Day of the Dead Mexico: Be Ready to Wear Skull Costumes!
The Day of the Dead Mexico festival is celebrated throughout Mexico between October 31 and November 2. It’s a spirited celebration commemorated to honor the deceased loved ones. It’s not a day when people mourn and shed tears for their loved ones who passed away, in fact, it’s a colorful celebration.
The Belief about the Three-Day Celebration
The origin of the festival dates back to almost 3000 years. Traditionally the festival was about celebrating the goddess called Lady of the Dead. Over time it has evolved, adding new rituals and practices to honor deceased children and adults turning into a three-day festival.
It’s a popular belief that on Oct 31, the spirits of dead children descend on earth and visit their families, thus it’s called “Day of Little Angels.” On November 1, adult spirits come to visit and hence called “All Saints Day.” November 2 is considered “Day of the Dead.” Families visit cemeteries and embellish the graves and spend the whole day there praying, eating and drinking.
How do People Celebrate the Day of the Dead Mexico?
Day of the Dead Mexico is the celebration of life and death. Though, this fiesta is native to Mexico but it’s celebrated in other parts of America as well. The striking fete captured the imagination of UNESCO in 2008.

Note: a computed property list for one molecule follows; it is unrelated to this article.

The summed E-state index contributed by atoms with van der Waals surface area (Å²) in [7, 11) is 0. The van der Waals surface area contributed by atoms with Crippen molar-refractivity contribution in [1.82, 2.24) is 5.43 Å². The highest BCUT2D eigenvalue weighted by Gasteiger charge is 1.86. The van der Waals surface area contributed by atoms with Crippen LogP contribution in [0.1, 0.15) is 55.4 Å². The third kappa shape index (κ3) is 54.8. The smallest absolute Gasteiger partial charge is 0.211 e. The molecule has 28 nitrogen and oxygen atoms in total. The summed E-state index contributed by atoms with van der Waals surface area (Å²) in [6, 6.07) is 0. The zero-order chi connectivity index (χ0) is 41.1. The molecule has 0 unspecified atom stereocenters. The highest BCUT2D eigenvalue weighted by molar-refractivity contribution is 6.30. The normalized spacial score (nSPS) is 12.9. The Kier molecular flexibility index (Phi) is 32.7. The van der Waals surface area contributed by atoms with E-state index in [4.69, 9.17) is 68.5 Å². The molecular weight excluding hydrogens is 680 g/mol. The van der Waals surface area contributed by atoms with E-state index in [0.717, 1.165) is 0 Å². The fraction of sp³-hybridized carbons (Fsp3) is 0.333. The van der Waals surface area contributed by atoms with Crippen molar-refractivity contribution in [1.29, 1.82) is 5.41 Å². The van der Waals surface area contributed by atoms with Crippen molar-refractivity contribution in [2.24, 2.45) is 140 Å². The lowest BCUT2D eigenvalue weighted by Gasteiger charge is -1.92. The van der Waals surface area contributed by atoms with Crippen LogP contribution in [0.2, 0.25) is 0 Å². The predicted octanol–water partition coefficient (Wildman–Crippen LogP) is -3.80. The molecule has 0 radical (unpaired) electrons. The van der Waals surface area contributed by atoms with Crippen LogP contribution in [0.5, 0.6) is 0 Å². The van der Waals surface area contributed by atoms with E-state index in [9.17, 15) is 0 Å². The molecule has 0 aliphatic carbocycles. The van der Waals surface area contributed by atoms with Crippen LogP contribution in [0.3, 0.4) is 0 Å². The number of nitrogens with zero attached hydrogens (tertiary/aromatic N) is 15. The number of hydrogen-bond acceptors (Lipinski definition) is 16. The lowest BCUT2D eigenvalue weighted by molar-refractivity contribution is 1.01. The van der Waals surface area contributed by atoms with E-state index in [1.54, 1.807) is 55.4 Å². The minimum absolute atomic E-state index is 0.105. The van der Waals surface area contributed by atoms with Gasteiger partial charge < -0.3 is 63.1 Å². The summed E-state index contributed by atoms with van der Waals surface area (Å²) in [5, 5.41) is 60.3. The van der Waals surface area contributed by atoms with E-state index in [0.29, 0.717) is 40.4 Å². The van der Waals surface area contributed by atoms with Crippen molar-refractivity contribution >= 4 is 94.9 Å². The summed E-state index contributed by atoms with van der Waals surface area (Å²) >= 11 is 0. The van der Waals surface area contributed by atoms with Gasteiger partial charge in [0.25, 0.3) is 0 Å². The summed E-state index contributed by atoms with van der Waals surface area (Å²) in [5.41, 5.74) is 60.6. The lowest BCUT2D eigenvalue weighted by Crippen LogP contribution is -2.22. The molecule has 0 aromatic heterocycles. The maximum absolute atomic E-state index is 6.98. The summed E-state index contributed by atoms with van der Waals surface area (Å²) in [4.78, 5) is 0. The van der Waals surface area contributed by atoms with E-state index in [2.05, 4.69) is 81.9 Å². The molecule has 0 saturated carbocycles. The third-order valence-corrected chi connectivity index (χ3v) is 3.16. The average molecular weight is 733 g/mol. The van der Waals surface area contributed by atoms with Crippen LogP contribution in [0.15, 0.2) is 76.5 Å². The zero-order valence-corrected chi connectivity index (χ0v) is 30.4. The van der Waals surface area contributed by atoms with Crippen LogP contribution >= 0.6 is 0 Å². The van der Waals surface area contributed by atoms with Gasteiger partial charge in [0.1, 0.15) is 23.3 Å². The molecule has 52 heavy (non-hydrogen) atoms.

The essence of the carnival is ofrenda, also known as altar that is prepared in homes and cemeteries to welcome the spirits of dead. Ofrenda involves offerings like water, food, and candles. Food and water is essential as people think that their loved ones would be hungry and thirsty after a long journey. Food involves the traditional Mexican dishes. You can welcome the spirits by offering their favorite foods and drinks. The most common type of the food is bread of the dead.
People dress up as skeletons. The most captivating part of the carnival is people of all age groups get their faces artfully painted. Some people wear the skulls and colorful dresses.
The celebration way differs from town to town. In Oaxaca, schools and social organizations go in for the best altars contest. Similarly in Patzcuaro, folk music and dance is performed in the cemetery. In Aguascalientes, the carnival is celebrated with exhibitions featuring handicrafts, traditional foods, and concerts. The magnetism of the gala is the grand parade of Calaveras. In the same way, Chiapas celebrates the fete by adorning the cemeteries by colorful flowers, ribbons, and candles. A musical rendition is performed to amuse the deceased.
So if you are thinking to go to Mexico, always make a trip around October end and November beginning. You will have an incredible experience.